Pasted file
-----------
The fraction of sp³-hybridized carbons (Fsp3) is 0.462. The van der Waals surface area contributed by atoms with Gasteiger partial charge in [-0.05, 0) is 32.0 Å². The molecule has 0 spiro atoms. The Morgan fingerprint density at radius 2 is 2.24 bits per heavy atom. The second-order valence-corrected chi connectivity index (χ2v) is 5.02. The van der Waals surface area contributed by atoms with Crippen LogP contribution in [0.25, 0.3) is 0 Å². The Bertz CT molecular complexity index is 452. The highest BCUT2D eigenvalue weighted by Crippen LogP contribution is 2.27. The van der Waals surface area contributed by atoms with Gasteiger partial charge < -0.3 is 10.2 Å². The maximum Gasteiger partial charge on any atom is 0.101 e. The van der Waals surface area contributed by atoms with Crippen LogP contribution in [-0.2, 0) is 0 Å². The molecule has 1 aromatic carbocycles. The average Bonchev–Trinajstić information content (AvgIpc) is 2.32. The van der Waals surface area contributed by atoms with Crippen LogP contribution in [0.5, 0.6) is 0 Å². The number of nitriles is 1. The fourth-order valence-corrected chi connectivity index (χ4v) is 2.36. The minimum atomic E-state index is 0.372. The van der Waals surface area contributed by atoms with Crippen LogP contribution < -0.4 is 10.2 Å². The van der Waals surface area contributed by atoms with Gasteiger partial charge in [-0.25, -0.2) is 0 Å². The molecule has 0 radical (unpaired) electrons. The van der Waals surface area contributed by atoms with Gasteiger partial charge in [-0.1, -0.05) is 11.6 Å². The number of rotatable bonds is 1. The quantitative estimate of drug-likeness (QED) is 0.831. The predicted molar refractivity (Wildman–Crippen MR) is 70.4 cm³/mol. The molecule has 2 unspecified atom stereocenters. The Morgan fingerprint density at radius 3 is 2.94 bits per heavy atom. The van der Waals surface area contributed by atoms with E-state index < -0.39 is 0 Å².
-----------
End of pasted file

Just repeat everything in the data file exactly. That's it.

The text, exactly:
The fraction of sp³-hybridized carbons (Fsp3) is 0.462. The van der Waals surface area contributed by atoms with Gasteiger partial charge in [-0.05, 0) is 32.0 Å². The molecule has 0 spiro atoms. The Morgan fingerprint density at radius 2 is 2.24 bits per heavy atom. The second-order valence-corrected chi connectivity index (χ2v) is 5.02. The van der Waals surface area contributed by atoms with Crippen LogP contribution in [0.25, 0.3) is 0 Å². The Bertz CT molecular complexity index is 452. The highest BCUT2D eigenvalue weighted by Crippen LogP contribution is 2.27. The van der Waals surface area contributed by atoms with Gasteiger partial charge < -0.3 is 10.2 Å². The maximum Gasteiger partial charge on any atom is 0.101 e. The van der Waals surface area contributed by atoms with Crippen LogP contribution in [-0.2, 0) is 0 Å². The molecule has 1 aromatic carbocycles. The average Bonchev–Trinajstić information content (AvgIpc) is 2.32. The van der Waals surface area contributed by atoms with Crippen LogP contribution in [0.5, 0.6) is 0 Å². The number of nitriles is 1. The fourth-order valence-corrected chi connectivity index (χ4v) is 2.36. The minimum atomic E-state index is 0.372. The van der Waals surface area contributed by atoms with Crippen LogP contribution < -0.4 is 10.2 Å². The van der Waals surface area contributed by atoms with Gasteiger partial charge in [-0.25, -0.2) is 0 Å². The molecule has 0 radical (unpaired) electrons. The van der Waals surface area contributed by atoms with Gasteiger partial charge in [-0.1, -0.05) is 11.6 Å². The number of rotatable bonds is 1. The quantitative estimate of drug-likeness (QED) is 0.831. The predicted molar refractivity (Wildman–Crippen MR) is 70.4 cm³/mol. The molecule has 2 unspecified atom stereocenters. The Morgan fingerprint density at radius 3 is 2.94 bits per heavy atom. The van der Waals surface area contributed by atoms with E-state index < -0.39 is 0 Å².